All this flies in the face of news articles published by the U.S. media in the last week or two. Mexico's gun problems are a direct result of gun runners buying "assault weapons" in the U.S. and taking them into Mexico to arm drug cartels, says the U.S. media and government. That is a bunch of government and media nonsense. The cartels aren't arming themselves from U.S. gun stores with semi-auto AR15 and AK47 rifles. They've moved on up. Not to completely dismiss arms moving into Mexico from the U.S., but it is not as it seems when the U.S. media tells the story. The firearms moving across the border are semi-auto rifles and handguns sold to middle class or wealthy Mexicans seeking personal protection from criminals that have no connections in Mexico with gun runners. For the most part the wealthy in Mexico are targets of criminal elements, so they have no intention of connecting up with them to buy a self-defense firearm. You're better off buying a weapon from someone within the Mexican government than buying it from the criminal element, namely a drug cartel.
Cartels buy their arms from countries around the world, most any place where military weapons can be purchased on the black market, or from countries wishing to destabilize North America. They arm themselves from a worldwide black market of full auto military weapons including grenades, land mines and RPGs. They also "procure" their weapons from the less than savory from within the Mexican military.
The drug cartels can easily afford to fly their weaponry into Mexico using their own fleet of aircraft on to remote airfields, or land them on remote Mexican shores from their fleet of vessels. They do it with drugs all of the time. Drug cartels buying semi-auto AR15 or AK rifles from U.S. gun dealers is viewed as a joke by Mexico's drug cartel, most Mexicans, and unfortunately by the Mexican government. The only people fooled by all the political rhetoric are Americans listening to the likes of Attorney General Eric Holder and other anti-gun politicians.
Mexico has a gun problem, just like they have a drug problem and both the U.S. and Mexican governments are trying to place the blame on U.S. gun owners. U.S. gun owners aren't the problem. Mexico is the problem. The government is corrupt from the lowest level law enforcement officer shaking down American tourists for traffic violations, to officials and politicians highly placed within the Mexican government, including elements within the military. Everyone knows it. Everyone in Mexico knows it. Every law enforcement official in the U.S. knows it, and everyone in our government knows it. And anyone who has worked for any length of time within border cities and lived in the local community knows it. This is taking a Mexican problem, blaming the U.S. by turning it into a crisis in order further an agenda, and Eric Holder and President Obama knows it and they are taking advantage of it.
The next time you see a news report of illegal full-auto weapons and grenades being found here in the U.S., you know where they came from. It wasn't from a gun store in Tucson or Phoenix. The administration is right that gun trafficking along the U.S./Mexico border is a problem. Not only do we have drugs and illegal aliens coming in our southern border, but we also have military arms and explosives coming into our country illegally as well. That's the issue and our government is being disingenuous in its argument.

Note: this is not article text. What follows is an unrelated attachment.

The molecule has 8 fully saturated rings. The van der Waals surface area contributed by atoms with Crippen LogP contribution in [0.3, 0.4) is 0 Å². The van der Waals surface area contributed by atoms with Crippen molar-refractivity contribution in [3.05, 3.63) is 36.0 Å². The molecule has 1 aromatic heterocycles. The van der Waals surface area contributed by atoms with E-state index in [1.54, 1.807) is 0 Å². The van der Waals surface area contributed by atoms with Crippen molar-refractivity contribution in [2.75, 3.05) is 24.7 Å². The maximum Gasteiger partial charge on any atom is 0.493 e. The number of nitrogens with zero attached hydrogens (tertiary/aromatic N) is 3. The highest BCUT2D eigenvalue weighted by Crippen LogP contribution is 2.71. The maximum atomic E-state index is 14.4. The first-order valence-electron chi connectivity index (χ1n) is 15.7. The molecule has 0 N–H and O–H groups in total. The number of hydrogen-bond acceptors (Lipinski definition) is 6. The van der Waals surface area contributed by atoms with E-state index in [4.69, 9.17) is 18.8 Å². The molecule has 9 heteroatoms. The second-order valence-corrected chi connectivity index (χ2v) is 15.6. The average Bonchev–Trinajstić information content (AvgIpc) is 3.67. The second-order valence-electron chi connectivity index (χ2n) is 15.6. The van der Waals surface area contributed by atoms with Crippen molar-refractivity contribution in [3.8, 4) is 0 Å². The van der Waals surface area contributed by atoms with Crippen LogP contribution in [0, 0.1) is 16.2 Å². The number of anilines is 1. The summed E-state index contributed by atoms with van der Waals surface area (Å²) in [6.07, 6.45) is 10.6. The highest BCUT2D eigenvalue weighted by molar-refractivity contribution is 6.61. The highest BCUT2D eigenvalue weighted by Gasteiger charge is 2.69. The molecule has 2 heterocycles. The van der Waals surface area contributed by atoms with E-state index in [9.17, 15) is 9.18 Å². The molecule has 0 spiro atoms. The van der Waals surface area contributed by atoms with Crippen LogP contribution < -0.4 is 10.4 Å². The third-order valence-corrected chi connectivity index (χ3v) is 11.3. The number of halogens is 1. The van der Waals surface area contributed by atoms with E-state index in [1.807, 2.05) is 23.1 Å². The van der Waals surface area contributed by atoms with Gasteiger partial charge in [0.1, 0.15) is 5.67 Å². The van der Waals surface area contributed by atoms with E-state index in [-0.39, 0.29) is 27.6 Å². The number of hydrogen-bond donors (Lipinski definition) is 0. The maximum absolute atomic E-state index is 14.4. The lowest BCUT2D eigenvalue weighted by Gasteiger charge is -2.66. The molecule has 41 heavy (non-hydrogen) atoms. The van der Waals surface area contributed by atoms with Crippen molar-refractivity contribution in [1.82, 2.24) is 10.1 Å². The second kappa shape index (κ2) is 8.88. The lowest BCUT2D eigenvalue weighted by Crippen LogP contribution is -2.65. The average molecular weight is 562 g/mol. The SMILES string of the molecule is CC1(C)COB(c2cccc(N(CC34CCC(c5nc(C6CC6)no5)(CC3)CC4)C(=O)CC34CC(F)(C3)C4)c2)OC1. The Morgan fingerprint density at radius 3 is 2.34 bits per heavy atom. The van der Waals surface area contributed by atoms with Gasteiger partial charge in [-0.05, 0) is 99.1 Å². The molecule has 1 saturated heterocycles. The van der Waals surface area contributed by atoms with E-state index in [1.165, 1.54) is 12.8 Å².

This AP news report published today is typical of what is going on. It is disgustingly biased and flat wrong: AP report for Detroit Free Press
Don't believe me and what I say? See what the Latin American Herald is saying about a recent arrest of cartel members and their weaponry in Mexico. No, the items listed weren't purchased at a gun store in Phoenix or Tucson. Grenades and RPGs are illegal in the U.S.: LAH Story
[And for your reading "pleasure" here is Secretary of State Hillary Clinton on the Greta Van Susteren show "On the Record", March 26, 2009Editor:]
Greta, I remember, 15 years ago, the reason the assault weapons ban was passed is because police chief's in America begged for it. They said, I'm sending my guys out on the streets. They're being out-gunned. The criminals, the gang members, they have automatic weapons, military assault rifles, get them off the streets. Give our guys a fighting chance. And, there's no doubt in my mind that the 10 years we had an assault weapons ban in America, was one of the tools that helped to drive down the crime rate. And we've been really fortunate. We've changed our policing techniques which we are sharing with the Mexicans. We put in more technology, which we're advising the Mexicans about. But getting those assault weapons off the streets was really helpful. We also began to better arm our own police.
But if Americans will just think back, those of us old enough to remember, what it was like, 15 or 20 years ago, when our own police were facing those assault weapons, and now, unfortunately, the Mexican police are.
So, we have to take our share of the responsibility because they're bought by straw purchasers, they are smuggled across the border and then they are used to, as you point out, you know, kill a brave police women, ah, who is doing her job.
The ATF guys are doing everything they can do, but we want to give them some more authority. You know, they, they need some help tracking down the illegal guns and where they came from and we've got to give them, you know, more authority because you know, if you're the strongest pro-gun person in America, you have to stop and ask yourself, okay, we want those guns in our country, but another country, just across our border has different laws. So why should we be the source of their problems? If we want to have them in our country, fine, you know, that is for us to decide. But the Mexican police and people have decided they don't want them in their country and we're facilitating by our inability to stop the illegal sale and smuggling of these guns.
[Can you say "Liar, Liar, Pantsuit's on Fire!"? I knew you couldEditor]